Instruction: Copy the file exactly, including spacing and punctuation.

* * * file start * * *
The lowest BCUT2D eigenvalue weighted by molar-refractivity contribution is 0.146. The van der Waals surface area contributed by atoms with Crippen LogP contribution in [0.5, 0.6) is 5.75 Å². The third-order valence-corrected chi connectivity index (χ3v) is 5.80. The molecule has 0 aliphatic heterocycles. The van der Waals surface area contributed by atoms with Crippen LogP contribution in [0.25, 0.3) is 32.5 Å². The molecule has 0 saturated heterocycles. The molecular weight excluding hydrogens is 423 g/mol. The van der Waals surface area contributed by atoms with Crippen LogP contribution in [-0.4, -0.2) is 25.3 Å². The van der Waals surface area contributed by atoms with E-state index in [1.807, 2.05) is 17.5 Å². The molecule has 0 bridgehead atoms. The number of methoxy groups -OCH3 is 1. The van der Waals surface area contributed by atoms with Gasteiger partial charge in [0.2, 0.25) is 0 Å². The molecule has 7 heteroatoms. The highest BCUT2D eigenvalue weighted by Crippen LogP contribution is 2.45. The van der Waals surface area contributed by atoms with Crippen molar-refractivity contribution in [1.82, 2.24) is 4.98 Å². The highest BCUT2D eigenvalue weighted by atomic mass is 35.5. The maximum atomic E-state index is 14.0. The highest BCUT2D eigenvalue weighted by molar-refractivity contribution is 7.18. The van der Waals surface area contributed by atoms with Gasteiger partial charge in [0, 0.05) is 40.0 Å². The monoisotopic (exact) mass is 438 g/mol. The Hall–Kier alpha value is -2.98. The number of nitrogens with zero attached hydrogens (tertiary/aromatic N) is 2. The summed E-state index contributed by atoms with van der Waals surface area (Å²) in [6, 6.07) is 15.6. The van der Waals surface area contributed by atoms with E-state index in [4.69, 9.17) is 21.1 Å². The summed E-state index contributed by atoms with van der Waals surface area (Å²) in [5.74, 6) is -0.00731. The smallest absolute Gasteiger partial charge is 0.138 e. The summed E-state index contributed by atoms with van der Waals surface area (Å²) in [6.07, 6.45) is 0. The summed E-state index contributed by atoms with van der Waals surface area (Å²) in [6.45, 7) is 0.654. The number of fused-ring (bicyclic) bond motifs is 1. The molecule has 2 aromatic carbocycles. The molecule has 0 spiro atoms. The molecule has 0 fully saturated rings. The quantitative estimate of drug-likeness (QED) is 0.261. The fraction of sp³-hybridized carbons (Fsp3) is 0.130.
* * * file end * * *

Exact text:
The lowest BCUT2D eigenvalue weighted by molar-refractivity contribution is 0.146. The van der Waals surface area contributed by atoms with Crippen LogP contribution in [0.5, 0.6) is 5.75 Å². The third-order valence-corrected chi connectivity index (χ3v) is 5.80. The molecule has 0 aliphatic heterocycles. The van der Waals surface area contributed by atoms with Crippen LogP contribution in [0.25, 0.3) is 32.5 Å². The molecule has 0 saturated heterocycles. The molecular weight excluding hydrogens is 423 g/mol. The van der Waals surface area contributed by atoms with Crippen LogP contribution in [-0.4, -0.2) is 25.3 Å². The van der Waals surface area contributed by atoms with E-state index in [1.807, 2.05) is 17.5 Å². The molecule has 0 bridgehead atoms. The number of methoxy groups -OCH3 is 1. The van der Waals surface area contributed by atoms with Gasteiger partial charge in [0.2, 0.25) is 0 Å². The molecule has 7 heteroatoms. The highest BCUT2D eigenvalue weighted by Crippen LogP contribution is 2.45. The van der Waals surface area contributed by atoms with Crippen molar-refractivity contribution in [1.82, 2.24) is 4.98 Å². The highest BCUT2D eigenvalue weighted by atomic mass is 35.5. The maximum atomic E-state index is 14.0. The highest BCUT2D eigenvalue weighted by molar-refractivity contribution is 7.18. The van der Waals surface area contributed by atoms with Gasteiger partial charge in [0, 0.05) is 40.0 Å². The monoisotopic (exact) mass is 438 g/mol. The Hall–Kier alpha value is -2.98. The number of nitrogens with zero attached hydrogens (tertiary/aromatic N) is 2. The summed E-state index contributed by atoms with van der Waals surface area (Å²) in [6, 6.07) is 15.6. The van der Waals surface area contributed by atoms with E-state index in [4.69, 9.17) is 21.1 Å². The summed E-state index contributed by atoms with van der Waals surface area (Å²) in [5.74, 6) is -0.00731. The smallest absolute Gasteiger partial charge is 0.138 e. The summed E-state index contributed by atoms with van der Waals surface area (Å²) in [6.07, 6.45) is 0. The summed E-state index contributed by atoms with van der Waals surface area (Å²) in [6.45, 7) is 0.654. The number of fused-ring (bicyclic) bond motifs is 1. The molecule has 2 aromatic carbocycles. The molecule has 0 spiro atoms. The molecule has 0 fully saturated rings. The quantitative estimate of drug-likeness (QED) is 0.261. The fraction of sp³-hybridized carbons (Fsp3) is 0.130.